Chris took kids off-track around the Holdsworth area and taught them how to make a fire and boil a billy. Once they “bush-bashed” from Rocky Lookout, getting tangled in blackberry and gorse on the way. Chris worried he had put them off but they loved it. “This kid comes slithering down a punga gut and he stood up and said ‘wow I’ve got half the bush in my underpants’. Bugger me, they all turned up again the next morning wanting more.”
Chris reckons they hit on a formula that worked. It was less about teaching and more about letting them ‘be’ in nature. “If kids can be in touch with nature growing up, then they’ll stay in touch with nature and have that empathy.”
Chris’s experience in the Tararua range drew him back to living at the foothills of the mighty range. He went on to similar work for the Community Action Programme and later formed the Wairarapa Outdoor Recreation Trust. At its peak, the trust ran 8-10 different activities for schools over summer. Though the trust came to a difficult end, Chris is proud of the experiences it gave Wairarapa kids.
He worries that many don’t have those experiences. “Kids need adventures. It’s part of discovering who you are and what you’re capable of.” He concedes we don’t need to send them deer culling – kids learn from just being outside and it’s vital if we want them to care for the environment, he says.
Tiny houses are all the rage but we’ve had them in our Wairarapa bush for decades.
Experiencing life in a simple bush hut is a great way to engage with nature. With increasing use of technology, it’s good to have a break and get back to basics. Bush huts have no electricity and no Wi-Fi. Kids learn to light a fire to stay warm and cook without power. They learn to entertain themselves without devices and to navigate without Google Maps.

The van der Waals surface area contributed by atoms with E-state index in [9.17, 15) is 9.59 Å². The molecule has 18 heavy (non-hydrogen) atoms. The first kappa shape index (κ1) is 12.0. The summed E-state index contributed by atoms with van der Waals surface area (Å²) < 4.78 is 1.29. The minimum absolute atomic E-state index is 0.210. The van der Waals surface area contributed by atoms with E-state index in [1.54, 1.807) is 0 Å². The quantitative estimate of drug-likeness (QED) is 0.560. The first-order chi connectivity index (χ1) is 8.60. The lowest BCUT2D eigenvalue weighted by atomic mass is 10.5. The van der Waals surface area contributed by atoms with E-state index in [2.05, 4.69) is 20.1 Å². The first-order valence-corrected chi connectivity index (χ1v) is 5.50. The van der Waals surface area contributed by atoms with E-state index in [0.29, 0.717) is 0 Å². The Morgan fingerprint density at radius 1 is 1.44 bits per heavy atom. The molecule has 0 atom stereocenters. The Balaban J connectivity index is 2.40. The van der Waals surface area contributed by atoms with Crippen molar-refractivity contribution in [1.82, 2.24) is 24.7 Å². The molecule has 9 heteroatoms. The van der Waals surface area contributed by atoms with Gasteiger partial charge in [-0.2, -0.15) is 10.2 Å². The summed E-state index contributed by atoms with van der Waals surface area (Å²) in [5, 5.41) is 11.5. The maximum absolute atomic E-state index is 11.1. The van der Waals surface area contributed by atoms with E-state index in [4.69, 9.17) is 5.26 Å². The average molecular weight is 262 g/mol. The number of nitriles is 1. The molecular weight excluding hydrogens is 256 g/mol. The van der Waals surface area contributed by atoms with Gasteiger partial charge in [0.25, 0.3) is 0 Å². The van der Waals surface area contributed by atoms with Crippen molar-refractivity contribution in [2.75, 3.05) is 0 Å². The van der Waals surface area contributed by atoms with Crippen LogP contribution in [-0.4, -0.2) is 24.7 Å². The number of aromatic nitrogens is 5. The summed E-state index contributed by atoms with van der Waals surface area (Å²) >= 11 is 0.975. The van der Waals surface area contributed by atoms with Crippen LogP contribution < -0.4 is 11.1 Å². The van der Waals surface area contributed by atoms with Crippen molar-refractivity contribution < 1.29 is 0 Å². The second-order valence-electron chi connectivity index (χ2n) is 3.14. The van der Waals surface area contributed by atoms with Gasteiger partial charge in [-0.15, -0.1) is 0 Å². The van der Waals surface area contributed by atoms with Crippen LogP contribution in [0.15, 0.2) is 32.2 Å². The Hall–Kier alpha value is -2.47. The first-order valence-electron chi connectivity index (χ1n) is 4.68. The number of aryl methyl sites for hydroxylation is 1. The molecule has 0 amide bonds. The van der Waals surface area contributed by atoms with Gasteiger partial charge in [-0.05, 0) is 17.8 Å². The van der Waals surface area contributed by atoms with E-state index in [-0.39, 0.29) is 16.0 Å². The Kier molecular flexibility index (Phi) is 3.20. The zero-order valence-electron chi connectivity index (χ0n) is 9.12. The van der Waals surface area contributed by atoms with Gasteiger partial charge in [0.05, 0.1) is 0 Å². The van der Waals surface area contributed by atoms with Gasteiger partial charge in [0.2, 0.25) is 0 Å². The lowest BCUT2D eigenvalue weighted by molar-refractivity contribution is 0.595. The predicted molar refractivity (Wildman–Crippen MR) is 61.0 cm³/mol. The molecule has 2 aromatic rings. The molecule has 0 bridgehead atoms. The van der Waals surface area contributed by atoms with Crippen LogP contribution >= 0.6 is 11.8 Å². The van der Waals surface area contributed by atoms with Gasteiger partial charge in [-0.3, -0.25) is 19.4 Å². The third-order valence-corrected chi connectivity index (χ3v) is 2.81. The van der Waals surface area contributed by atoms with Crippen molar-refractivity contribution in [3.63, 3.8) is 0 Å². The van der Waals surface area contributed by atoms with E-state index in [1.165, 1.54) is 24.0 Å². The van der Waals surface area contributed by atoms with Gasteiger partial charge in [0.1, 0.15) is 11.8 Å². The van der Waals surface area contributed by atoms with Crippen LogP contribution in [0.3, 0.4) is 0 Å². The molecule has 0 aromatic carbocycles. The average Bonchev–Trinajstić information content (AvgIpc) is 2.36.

The Tararua range boasts over 40 huts. Many are 10-20 bunk DOC huts but there are still some iconic old Forest Service huts left. Thanks to Derrick Field most of these are back to their original condition.
Derrick worked with Chris Peterson as a deer culler for the Forest Service in the 60s. He now gives back to the huts that gave him shelter by restoring them to their former glory. Derrick has formed the ex-New Zealand Forest Service (exNZFS) group who look after the huts. The group has worked on 12 huts and two-person bivouacs in the Tararua, Remutaka and Aorangi forest parks.
“The orange forest service huts were iconic and very popular with trampers. Much of New Zealand’s backcountry wouldn’t see many hunters or trampers without the network of huts. Many have been modified, replaced or removed. There are now few original design huts left. Our group want to see those historic reminders of the deer culling era preserved.”
Despite their small size, the huts were comfortable and a home away from home, as Derrick recalls: “Living in the backcountry in a warm, clean hut with plenty of food was important. Life was pretty miserable without that. The old Forest Service-type huts were most popular, they were well designed for our use, with good fireplaces. A good supply of dry wood was a priority – cooking without it was difficult. And keeping warm. They were basic but practical. They didn’t have porches to sit on when you should’ve been out hunting. They were for hunting from, cooking, sleeping and keeping out of bad weather.”
Story by Rebecca Jamieson